In Praise of Fasting
Can self-denial help us to open to the radical lordship of Jesus Christ over our lives?
Shane Claiborne, the young and radical Christian activist, popular particularly among millennials, made an observation that is worth pondering: “I am convinced that if we lose kids to the culture of drugs and materialism, of violence and war, it's because we don’t dare them, not because we don't entertain them. It’s because we make the gospel too easy, not because we make it too difficult. Kids want to do something heroic with their lives, which is why they play video games and join the army. But what do they do with a church that teaches them to tiptoe through life, so they can arrive safely at death?” (quoted in Philip Yancey's Vanishing Grace 83).
Is the church guilty as charged—you and me? Are we somehow inadvertently (certainly not intentionally, I presume) communicating a no-risk, no-cost, no-peril, no-fun brand of Jesus to the young today? Cautious, calculating, conservative (as in never thinking outside the box—is that our shtick?)
A campus friend dropped by the church this week, and in the course of our conversation it comes up that he has found profound blessing in serious, extended seasons of fasting. You read that right—fasting. Profound blessings from fasting? You've got to be kidding me. Every time I venture into that foreboding spiritual discipline I can hardly wait for it to be over!
But in response, my friend tells me that Jesus’ call to discipleship in fact strongly hints at the value embedded in fasting (a practice referenced 77 times in Scripture, as it turns out):“‘If any want to become My followers, let them deny themselves and take up their cross and follow Me’” (Mark 8:34, NRSV). No hint of a no-risk, no-cost, no-dare brand of religion here!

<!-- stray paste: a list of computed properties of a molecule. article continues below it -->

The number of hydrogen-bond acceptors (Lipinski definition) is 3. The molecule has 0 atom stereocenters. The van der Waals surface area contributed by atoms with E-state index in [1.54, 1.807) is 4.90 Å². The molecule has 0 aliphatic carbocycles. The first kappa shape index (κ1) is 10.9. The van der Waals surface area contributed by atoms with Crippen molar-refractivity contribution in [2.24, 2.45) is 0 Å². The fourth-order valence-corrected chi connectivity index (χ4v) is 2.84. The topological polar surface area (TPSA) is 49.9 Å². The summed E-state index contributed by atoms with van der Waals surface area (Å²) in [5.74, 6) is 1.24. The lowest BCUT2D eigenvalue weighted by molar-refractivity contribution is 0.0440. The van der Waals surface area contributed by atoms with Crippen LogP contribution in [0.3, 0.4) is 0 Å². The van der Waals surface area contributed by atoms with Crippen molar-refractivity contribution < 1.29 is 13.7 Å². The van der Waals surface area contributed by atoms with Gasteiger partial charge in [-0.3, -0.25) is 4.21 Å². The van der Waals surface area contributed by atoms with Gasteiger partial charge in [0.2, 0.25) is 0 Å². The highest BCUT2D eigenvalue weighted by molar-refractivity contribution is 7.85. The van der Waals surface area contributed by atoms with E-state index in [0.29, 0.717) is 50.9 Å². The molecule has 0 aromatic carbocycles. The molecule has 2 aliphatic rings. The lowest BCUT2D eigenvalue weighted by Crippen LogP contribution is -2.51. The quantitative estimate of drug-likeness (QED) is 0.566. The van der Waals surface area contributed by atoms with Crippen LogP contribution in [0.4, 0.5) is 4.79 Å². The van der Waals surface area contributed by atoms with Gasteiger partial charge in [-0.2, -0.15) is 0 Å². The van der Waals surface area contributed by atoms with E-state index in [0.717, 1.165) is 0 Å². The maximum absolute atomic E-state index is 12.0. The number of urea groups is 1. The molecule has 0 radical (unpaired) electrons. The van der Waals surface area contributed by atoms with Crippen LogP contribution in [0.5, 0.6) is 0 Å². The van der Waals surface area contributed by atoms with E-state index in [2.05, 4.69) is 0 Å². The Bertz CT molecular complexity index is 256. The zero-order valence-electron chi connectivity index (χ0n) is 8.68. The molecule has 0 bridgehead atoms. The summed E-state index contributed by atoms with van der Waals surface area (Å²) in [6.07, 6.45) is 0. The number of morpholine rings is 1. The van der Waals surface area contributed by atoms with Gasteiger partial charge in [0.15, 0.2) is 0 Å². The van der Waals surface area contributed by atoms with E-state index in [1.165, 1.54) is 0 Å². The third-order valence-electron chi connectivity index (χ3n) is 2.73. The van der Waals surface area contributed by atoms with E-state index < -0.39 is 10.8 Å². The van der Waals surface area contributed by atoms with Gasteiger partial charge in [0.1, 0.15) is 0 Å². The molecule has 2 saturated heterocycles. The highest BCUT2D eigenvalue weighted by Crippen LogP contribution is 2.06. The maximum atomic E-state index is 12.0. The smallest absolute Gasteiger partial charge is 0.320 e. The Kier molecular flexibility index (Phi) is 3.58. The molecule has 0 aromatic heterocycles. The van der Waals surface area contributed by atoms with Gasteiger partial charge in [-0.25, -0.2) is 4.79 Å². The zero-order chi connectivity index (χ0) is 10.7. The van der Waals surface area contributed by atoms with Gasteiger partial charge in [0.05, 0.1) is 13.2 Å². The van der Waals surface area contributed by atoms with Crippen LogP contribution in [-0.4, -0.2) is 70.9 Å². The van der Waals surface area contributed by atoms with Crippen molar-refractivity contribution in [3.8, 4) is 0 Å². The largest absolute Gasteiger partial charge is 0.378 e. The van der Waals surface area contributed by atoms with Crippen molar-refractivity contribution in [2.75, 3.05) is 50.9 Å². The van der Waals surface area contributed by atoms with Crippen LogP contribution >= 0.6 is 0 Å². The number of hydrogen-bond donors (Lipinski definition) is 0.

Plain and simple (which Jesus usually was), “If you want to follow Me it’ll cost you some major self-denial.” It means you’re going to have to push away the natural inclination to preserve your self, to promote your interests, to protect your appetite, to presume life is a zero-sum game where winning is the ultimate value. “And then,” He goes on, “take up the cross and follow Me.”
One thing’s for sure—nobody can accuse Jesus of offering a tiptoe-through-life-safely brand of religion!
Which begs this question: What would happen if you and I signed on to that no-tiptoe dare from our Lord? What if we plunged into the discipline of fasting as an expression of our desire to deny our self (whose loudest clamors are always linked to appetite) and thus open up our minds, our hearts, our bodies to the radical lordship of Christ?
My friend even went so far as to suggest that fasting is actually a divine gift intended to draw us closer and more intimately to God. Just look at those who fasted in Scripture, he reminded me—Moses ends up practically face-to-face with God through his fasting, Jesus is catapulted into a ministry of profound healing and deliverance after His intimate prayer and fasting with His Father, Paul—who frequently fasted—is granted visions of heaven no human had experienced. Which doesn’t mean we’ll all become Moseses and Pauls and Jesuses—but it does strongly hint that something deep transpires between God and the human who voluntarily chooses to fast as part of his/her prayer walk with the Eternal.
If we with our young today could be challenged by the very nature of Christ's radical calling—to a life daring but not entertaining, difficult and not easy—might we and they not find in Jesus’ church a cause and a Kingdom worth dying for, worth living for? But if all we offer ourselves and our children is entertainment, then Claiborne is right—we breed a generation that will turn elsewhere to satisfy the God-embedded longing for risk and the heroic—a longing most deeply fulfilled by the way of the cross. And by fasting.